David Ropeik is a science journalist and consultant. He formerly taught at Harvard University, wrote a science column for the Boston Globe, and was a Knight Science Journalism Fellow at MIT. He is the author of Curing Cancerphobia.
Dan Fagin’s new book “Toms River, A Story of Science and Salvation”, about a classic type of environmental story back in the 80s and 90s, the ‘cancer cluster’, is a […]
My career as a reporter spanned a remarkable time in local TV news, of both incredible journalistic creativity and commitment, and a profit-driven abandonment of journalism’s civic responsibility to […]
Update: A couple hours ago, a judge struck down the New York City ban on large-sized sodas as arbitrary and capricious, in part because the ban did not also include […]
Over at “Mind Matters”, my fellow blogger David Berreby offers an intriguing post Is Individual Liberty Over-Rated about some some new discussion of an old theme that I also […]
Angry Young Men or Very Serious People? Whose Approach Can Better Acheive Progress on Climate Change?
I was 19, a college sophomore. It was Spring, 1970, and the anti-Vietnam movement was bringing the progressive 60s to a crescendo. Four college students had been shot to […]
The New York Times reports that an MIT statistics professor has found that flying on a commercial jet has never been safer. Not that it was ever that much […]
Americans have always disagreed, about a lot. Somehow though, we’ve managed to get along with each other while we do. Why, then, has disagreeing become so nasty, so fierce, […]
You and I make risk judgments for ourselves all the time, based on a few facts and a lot of subjective, instinctive emotional factors. As a result we sometimes […]
Getting risk wrong leads to dangers all by itself, and we will remain vulnerable to these mistakes until we let go of our naïve post-Enlightenment faith in reason and accept that risk perception is inescapably an affective system, not just a matter of rationally figuring out the facts.
Humans are blessed, and cursed, with a risk perception system that mostly gets things right, but sometimes creates what I call a Risk Perception Gap, when we worry more […]
Have you read the 2008 Supreme Court decision that gives all Americans the right to own guns? Probably not. I hadn’t, until the other day, when I was stunned […]
Here’s something worrying. People are worried. A survey taken in December found that increasing numbers of people are pessimistic about the future. 44% said they were fearful about what […]
I write here about the Risk Perception Gap, when we worry too much about smaller risks and not enough about bigger ones. More than just an interesting example of […]
You may have missed it, but on the Friday heading into the Christmas holiday, the FDA announced its decision about the safety of salmon genetically engineered to grow faster. After […]
You know that supposed ‘debate’ about climate change? It sure isn’t about the science. A review by Dr. James Powell , a former member of the National Science Board (under […]
While guns don’t kill people, they certainly do make killing easier.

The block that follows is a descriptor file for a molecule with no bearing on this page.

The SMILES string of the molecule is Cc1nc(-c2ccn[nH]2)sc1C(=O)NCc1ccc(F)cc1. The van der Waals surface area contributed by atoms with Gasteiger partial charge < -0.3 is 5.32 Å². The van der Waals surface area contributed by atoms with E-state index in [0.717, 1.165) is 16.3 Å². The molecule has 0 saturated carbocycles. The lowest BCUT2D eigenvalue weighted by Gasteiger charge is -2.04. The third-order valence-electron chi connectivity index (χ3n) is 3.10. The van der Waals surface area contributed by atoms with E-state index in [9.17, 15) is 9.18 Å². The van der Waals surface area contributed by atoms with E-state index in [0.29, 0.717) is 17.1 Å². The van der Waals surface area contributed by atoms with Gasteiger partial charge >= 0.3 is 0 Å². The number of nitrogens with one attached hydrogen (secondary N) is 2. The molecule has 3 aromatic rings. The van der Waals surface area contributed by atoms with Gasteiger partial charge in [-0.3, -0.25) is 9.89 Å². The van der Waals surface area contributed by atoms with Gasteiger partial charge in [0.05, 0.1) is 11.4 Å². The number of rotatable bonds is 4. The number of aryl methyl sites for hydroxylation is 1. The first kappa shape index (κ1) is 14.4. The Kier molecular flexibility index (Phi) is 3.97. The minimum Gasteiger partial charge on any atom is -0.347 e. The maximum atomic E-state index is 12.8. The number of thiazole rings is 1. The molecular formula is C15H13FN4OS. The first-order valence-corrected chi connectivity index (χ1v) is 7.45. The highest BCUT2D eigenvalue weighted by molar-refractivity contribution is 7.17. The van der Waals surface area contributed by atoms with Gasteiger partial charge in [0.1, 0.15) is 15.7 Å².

Smug confidence in human reason, and the belief that once fully educated and informed people will then make the objectively ‘right’ decision about risk, only widens the gap and increases the danger.
In case you haven’t heard, the world may end soon. Very soon. On December 21st at midnight, in fact, the last date on the Mayan Long Count Calendar. Tosh, […]
Optimism Bias – “Things will work out okay” or “things will work out better for me than the next guy” or, simply, “It won’t happen to ME!” – is one the mental games we play in order to do the things we want to do even when those choices come with costs or danger.
If you devote the patience necessary to finish this short post, you will end up a better decision maker. But then, as you will discover in the paragraphs below, […]
So you think you’re pretty smart, huh? Intelligent. Able to think critically, to reason, to weigh all the evidence and come up with the right answer and know what’s […]
Oh, the swell of hope. The hope that the bipartisanship so critical to progress might somehow arise from the post-election ashes of a rancorous and divisive national election. The […]
If you look east from most places in Seattle, you can see majestic Mt. Rainier looming tall and snow covered 80 miles to the west. Mt. Rainier is not […]
Seven years ago, FEMA was a four letter word. Public faith in the Federal Emergency Management Agency was decimated by the agency’s poor response to Hurricane Katrina. President Bush […]
Different audiences will try to answer the question “Did climate change cause Superstorm Sandy?” in significantly different ways. I am thinking of two; the ‘thought’ community of scientists and policy […]
A couple years ago, the government of New York City created a program on resilience to climate change and sea level rise. Many of the steps that program laid out […]
California voters will be asked in November whether the state should require labels to inform consumers that their food contains genetically modified ingredients. Supporters base their case on scientific evidence […]
The l’Aquila Verdict. A Judgment Not Against Science, but Against A Failure of Scientists to Communicate
A court in Italy has convicted six scientists and one civil defense official of manslaughter in connection with their predictions about an earthquake in l’Aquila in 2009 that killed […]
Dear England, The British press has had its knickers in a twist over Americans appropriating Britishisms for some time, whingeing about it in The Guardian, The Telegraph, The […]
People who think a risk will actually affect them and their families and communities, as opposed to somebody else, worry about that risk more. People who think a risk is […]